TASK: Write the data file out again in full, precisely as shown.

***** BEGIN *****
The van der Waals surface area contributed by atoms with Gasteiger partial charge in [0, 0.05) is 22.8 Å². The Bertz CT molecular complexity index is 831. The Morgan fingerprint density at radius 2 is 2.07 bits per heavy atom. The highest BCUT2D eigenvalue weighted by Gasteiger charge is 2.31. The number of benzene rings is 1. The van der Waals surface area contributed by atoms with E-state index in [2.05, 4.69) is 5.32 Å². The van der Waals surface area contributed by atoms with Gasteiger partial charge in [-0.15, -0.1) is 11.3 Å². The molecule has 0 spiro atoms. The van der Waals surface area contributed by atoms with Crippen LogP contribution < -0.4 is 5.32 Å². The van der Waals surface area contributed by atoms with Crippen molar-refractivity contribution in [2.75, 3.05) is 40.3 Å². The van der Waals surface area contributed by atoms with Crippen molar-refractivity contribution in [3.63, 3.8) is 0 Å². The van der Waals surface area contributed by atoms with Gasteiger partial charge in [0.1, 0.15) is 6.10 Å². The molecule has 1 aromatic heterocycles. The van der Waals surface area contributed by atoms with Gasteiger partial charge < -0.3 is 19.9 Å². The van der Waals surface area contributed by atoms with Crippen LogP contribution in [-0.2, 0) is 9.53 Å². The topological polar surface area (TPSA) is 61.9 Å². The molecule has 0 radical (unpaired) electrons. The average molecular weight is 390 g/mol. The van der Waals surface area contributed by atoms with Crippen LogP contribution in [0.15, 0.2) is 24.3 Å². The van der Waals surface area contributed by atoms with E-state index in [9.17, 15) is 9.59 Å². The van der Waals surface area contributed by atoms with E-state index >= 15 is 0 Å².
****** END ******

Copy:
The van der Waals surface area contributed by atoms with Gasteiger partial charge in [0, 0.05) is 22.8 Å². The Bertz CT molecular complexity index is 831. The Morgan fingerprint density at radius 2 is 2.07 bits per heavy atom. The highest BCUT2D eigenvalue weighted by Gasteiger charge is 2.31. The number of benzene rings is 1. The van der Waals surface area contributed by atoms with E-state index in [2.05, 4.69) is 5.32 Å². The van der Waals surface area contributed by atoms with Gasteiger partial charge in [-0.15, -0.1) is 11.3 Å². The molecule has 0 spiro atoms. The van der Waals surface area contributed by atoms with Crippen LogP contribution < -0.4 is 5.32 Å². The van der Waals surface area contributed by atoms with Crippen molar-refractivity contribution in [2.75, 3.05) is 40.3 Å². The van der Waals surface area contributed by atoms with Crippen molar-refractivity contribution in [3.63, 3.8) is 0 Å². The van der Waals surface area contributed by atoms with Gasteiger partial charge in [0.1, 0.15) is 6.10 Å². The molecule has 1 aromatic heterocycles. The van der Waals surface area contributed by atoms with Gasteiger partial charge < -0.3 is 19.9 Å². The van der Waals surface area contributed by atoms with Crippen LogP contribution in [-0.2, 0) is 9.53 Å². The topological polar surface area (TPSA) is 61.9 Å². The molecule has 0 radical (unpaired) electrons. The average molecular weight is 390 g/mol. The van der Waals surface area contributed by atoms with Crippen LogP contribution in [0.15, 0.2) is 24.3 Å². The van der Waals surface area contributed by atoms with E-state index in [9.17, 15) is 9.59 Å². The van der Waals surface area contributed by atoms with E-state index >= 15 is 0 Å².